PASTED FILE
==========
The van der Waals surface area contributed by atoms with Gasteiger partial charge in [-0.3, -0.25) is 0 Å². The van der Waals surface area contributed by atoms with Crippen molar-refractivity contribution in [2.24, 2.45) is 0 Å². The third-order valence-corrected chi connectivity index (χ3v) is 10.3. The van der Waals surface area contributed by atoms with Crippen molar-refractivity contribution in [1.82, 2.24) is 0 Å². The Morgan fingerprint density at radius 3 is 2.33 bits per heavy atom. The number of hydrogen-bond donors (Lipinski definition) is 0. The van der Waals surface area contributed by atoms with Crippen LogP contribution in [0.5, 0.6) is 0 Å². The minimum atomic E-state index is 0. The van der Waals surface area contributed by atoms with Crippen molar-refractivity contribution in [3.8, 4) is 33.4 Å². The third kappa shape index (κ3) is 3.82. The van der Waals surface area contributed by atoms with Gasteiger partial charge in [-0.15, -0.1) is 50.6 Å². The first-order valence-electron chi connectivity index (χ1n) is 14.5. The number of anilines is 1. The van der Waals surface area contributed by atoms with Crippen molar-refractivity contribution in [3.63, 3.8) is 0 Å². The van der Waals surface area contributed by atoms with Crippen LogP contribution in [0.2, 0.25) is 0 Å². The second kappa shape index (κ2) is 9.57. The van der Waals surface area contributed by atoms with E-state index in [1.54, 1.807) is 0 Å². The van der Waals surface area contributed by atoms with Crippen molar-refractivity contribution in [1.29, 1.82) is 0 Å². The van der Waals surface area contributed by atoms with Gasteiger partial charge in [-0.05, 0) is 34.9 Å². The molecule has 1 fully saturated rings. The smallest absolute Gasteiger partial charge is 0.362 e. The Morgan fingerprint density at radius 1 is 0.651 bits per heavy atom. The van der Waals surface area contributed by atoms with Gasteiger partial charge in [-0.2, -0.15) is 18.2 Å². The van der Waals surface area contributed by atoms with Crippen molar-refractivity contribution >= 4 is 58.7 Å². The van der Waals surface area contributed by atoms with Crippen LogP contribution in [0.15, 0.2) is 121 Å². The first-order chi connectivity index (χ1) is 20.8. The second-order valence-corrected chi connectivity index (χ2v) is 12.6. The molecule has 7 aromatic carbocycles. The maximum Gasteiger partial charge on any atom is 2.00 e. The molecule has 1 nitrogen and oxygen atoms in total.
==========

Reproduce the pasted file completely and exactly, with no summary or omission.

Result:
The van der Waals surface area contributed by atoms with Gasteiger partial charge in [-0.3, -0.25) is 0 Å². The van der Waals surface area contributed by atoms with Crippen molar-refractivity contribution in [2.24, 2.45) is 0 Å². The third-order valence-corrected chi connectivity index (χ3v) is 10.3. The van der Waals surface area contributed by atoms with Crippen molar-refractivity contribution in [1.82, 2.24) is 0 Å². The Morgan fingerprint density at radius 3 is 2.33 bits per heavy atom. The number of hydrogen-bond donors (Lipinski definition) is 0. The van der Waals surface area contributed by atoms with Crippen LogP contribution in [0.5, 0.6) is 0 Å². The minimum atomic E-state index is 0. The van der Waals surface area contributed by atoms with Crippen molar-refractivity contribution in [3.8, 4) is 33.4 Å². The third kappa shape index (κ3) is 3.82. The van der Waals surface area contributed by atoms with Gasteiger partial charge in [-0.15, -0.1) is 50.6 Å². The first-order valence-electron chi connectivity index (χ1n) is 14.5. The number of anilines is 1. The van der Waals surface area contributed by atoms with Crippen molar-refractivity contribution in [3.63, 3.8) is 0 Å². The van der Waals surface area contributed by atoms with Crippen LogP contribution in [0.2, 0.25) is 0 Å². The second kappa shape index (κ2) is 9.57. The van der Waals surface area contributed by atoms with E-state index in [1.54, 1.807) is 0 Å². The van der Waals surface area contributed by atoms with Crippen molar-refractivity contribution in [1.29, 1.82) is 0 Å². The van der Waals surface area contributed by atoms with Gasteiger partial charge in [-0.05, 0) is 34.9 Å². The molecule has 1 fully saturated rings. The smallest absolute Gasteiger partial charge is 0.362 e. The Morgan fingerprint density at radius 1 is 0.651 bits per heavy atom. The van der Waals surface area contributed by atoms with Gasteiger partial charge in [-0.2, -0.15) is 18.2 Å². The van der Waals surface area contributed by atoms with Crippen molar-refractivity contribution >= 4 is 58.7 Å². The van der Waals surface area contributed by atoms with Crippen LogP contribution in [0.15, 0.2) is 121 Å². The first-order chi connectivity index (χ1) is 20.8. The second-order valence-corrected chi connectivity index (χ2v) is 12.6. The molecule has 7 aromatic carbocycles. The maximum Gasteiger partial charge on any atom is 2.00 e. The molecule has 1 nitrogen and oxygen atoms in total.